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Growing fig trees advice

(18 Posts)
Deux Thu 22-Jun-17 23:12:36

I have a space in a border that I'm looking to fill with either a small tree or shrub.

I went to our nearest car boot sale last weekend and the plant stall had some great offerings, one of which was fig trees. They looked like they were standard figs if that's relevant.

I was really tempted but wasn't sure how it'd grow. We are in Surrey and the border faces south so lots of sun. Soil is clay.

Anyone got one? How do you look after it? I realise they may not have any when I go back but I do love the leaf of the fig so might be tempted next time if they have any.

paradoxicalInterruption Fri 23-Jun-17 08:12:27

I'm in north west and have a lively fig tree in a pot on a sheltered spot near the. House. Lots of figs this year.

They like having their roots constrained, so either a container so you could put more friendly soil in or put slabs in the ground to make a container. You could put a bit of grit in the planting hole to help drainage.

Love the shape. Of the leaves.

JT05 Fri 23-Jun-17 09:24:00

In the past I've grown one SW facing, in a pot, up against a wall. It did well and like free draining soil.
I've just planted one, west facing, against the fence, in poorish soil. It has started making small figs. The variety you have is likely to be Brown Turkey, as it's the most common.
They are a lovely addition to a garden and are quite tolerant, in Mediterranean countries they grow in the poorest soils, sometimes out of walls!

Deux Fri 23-Jun-17 09:30:48

Thanks for the feedback. I think i might go early on Sunday to the car boot and see if they have any.

I didn't know that about the roots. I was really wanting it in the border so maybe if I sink a giant pot though right now I feel lightheaded at the mere thought of digging such a large hole in this heat.

smile

JT05 Fri 23-Jun-17 09:35:05

Don't dig a big hole, a large pot will not constrain the roots. If the plants are about 60 cms tall the pot/ hole needs to be no more than 30 cms wide and deep. If in a pot, you can repot as it grows.

paradoxicalInterruption Fri 23-Jun-17 09:38:18

www.rhs.org.uk/advice/grow-your-own/fruit/figs

Gives advice on lining the hole with slabs. I think sinking a hole container might lead to drainage problems.

If you plant without containing the roots you'll get a magnificent tree but not as much fruit.

Boopboopboop Fri 23-Jun-17 09:40:54

Sorry slightly off topic, does anyone know can you grow fig trees from a cutting?

GoodyGoodyGumdrops Fri 23-Jun-17 09:49:11

Boop I am! It's only a couple of years old, so no figs yet, but happily displaying its beautiful leaves in a 15cm pot in a SW-facing corner border. It's about 30-40 cm tall.

I don't know if its 'mother' was grafted or grown from seed, though. Time will tell. Its 'mother' gives fabulous figs.

Boopboopboop Fri 23-Jun-17 09:52:20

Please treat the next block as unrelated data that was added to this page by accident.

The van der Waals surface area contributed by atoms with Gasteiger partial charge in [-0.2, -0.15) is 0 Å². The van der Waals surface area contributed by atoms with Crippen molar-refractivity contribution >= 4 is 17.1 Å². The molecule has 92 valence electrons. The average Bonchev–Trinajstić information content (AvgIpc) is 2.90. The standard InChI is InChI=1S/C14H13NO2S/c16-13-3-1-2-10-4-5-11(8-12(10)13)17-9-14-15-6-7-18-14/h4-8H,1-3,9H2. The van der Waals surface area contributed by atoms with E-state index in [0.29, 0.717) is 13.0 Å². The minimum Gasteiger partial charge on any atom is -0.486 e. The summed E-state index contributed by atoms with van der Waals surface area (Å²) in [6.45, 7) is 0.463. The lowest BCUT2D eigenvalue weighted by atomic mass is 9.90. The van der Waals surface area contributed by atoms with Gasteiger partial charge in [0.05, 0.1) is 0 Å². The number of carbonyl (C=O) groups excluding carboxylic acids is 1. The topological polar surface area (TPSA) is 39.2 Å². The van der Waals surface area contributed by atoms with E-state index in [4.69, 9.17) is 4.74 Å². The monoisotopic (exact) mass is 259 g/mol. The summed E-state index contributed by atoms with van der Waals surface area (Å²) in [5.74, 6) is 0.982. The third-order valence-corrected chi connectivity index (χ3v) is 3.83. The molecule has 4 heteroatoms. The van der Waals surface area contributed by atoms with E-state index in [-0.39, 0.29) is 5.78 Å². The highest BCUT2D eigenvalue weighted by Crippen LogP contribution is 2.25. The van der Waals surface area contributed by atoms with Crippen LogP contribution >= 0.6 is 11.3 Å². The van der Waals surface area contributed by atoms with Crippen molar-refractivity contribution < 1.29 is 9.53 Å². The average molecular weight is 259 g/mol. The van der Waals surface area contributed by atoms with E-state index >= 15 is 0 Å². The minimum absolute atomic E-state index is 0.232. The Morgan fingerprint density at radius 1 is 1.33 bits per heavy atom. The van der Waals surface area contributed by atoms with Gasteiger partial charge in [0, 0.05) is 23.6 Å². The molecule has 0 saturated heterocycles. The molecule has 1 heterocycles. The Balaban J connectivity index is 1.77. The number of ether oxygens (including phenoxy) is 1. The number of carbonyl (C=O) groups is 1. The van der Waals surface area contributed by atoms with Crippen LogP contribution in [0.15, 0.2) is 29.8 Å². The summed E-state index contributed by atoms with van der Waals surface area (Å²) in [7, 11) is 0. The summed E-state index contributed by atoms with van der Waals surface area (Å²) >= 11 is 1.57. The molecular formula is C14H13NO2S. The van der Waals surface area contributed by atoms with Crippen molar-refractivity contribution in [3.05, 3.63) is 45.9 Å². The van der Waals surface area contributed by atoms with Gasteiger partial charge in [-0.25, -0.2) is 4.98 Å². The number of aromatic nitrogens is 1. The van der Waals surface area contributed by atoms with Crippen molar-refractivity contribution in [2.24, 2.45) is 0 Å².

Ooh how do you do it? DH reckons I just need to stick it in the ground but surely it can't be that easy?!

echt Fri 23-Jun-17 10:28:11

Aren't you suppose to plant a fig tree in a Gladstone bag? I have one uselessly in my wardrobe that my DH bought for God knows what purpose.

Nickynackynoodle Fri 23-Jun-17 10:33:43

I dug in a half barrel and planted mine in there.

GoodyGoodyGumdrops Fri 23-Jun-17 11:25:22

Yes, it really is that easy!

Cut off a young branch that is growing out of an older branch. Trim off all the leaves and the growing tip. Push it into a firm pot of compost. Keep the pot outside in a fairly sheltered spot. If you do it now, they should take by the autumn. I left mine out all year. Take 3 or 4 cuttings, as you cannot guarantee which will take. They can all be spread out in the same big pot.

ACurlyWurly Fri 23-Jun-17 13:15:59

I was given a fig tree cutting last summer and it was about 6 inches tall.
it is growing in a (huge) pot and this year has 2 figs on it and it about 4 ft tall.
I have recently read that i should have removed the figs to encourage them to grow, but i am not sure if its too late for that now.
Seems so sad to take them off!
Any advice is appreciated

GoodyGoodyGumdrops Fri 23-Jun-17 13:22:05

In hot countries figs have two harvests. In cold countries the second crop doesn't ripen, and you're advised to strip the tiny, hard, second crop fruits off after you have harvested the first crop.

At this time of year, I'd say your figs are first crop, so let them ripen!

ACurlyWurly Fri 23-Jun-17 21:26:10

How exciting. I hope something comes from it

Agoddessonamountaintop Sun 25-Jun-17 09:19:41

We have a beautiful, enormous fig in our front garden which sadly does not fruit! I haven't ever looked into it but assumed maybe it was one of those plants like holly that needs both sexes. But it looks like some chump planted wrong and there's nothing I can do about it!

Ohyesiam Sun 25-Jun-17 09:23:39

Restrict the roots with slabs sun into the ground. Then remove any figs for about 4 or 5 years to encourage growth
It's a loooong term gratification thing!

Agoddessonamountaintop Sun 25-Jun-17 14:10:04

Got to be worth it though - thanks*Ohyesiam*.

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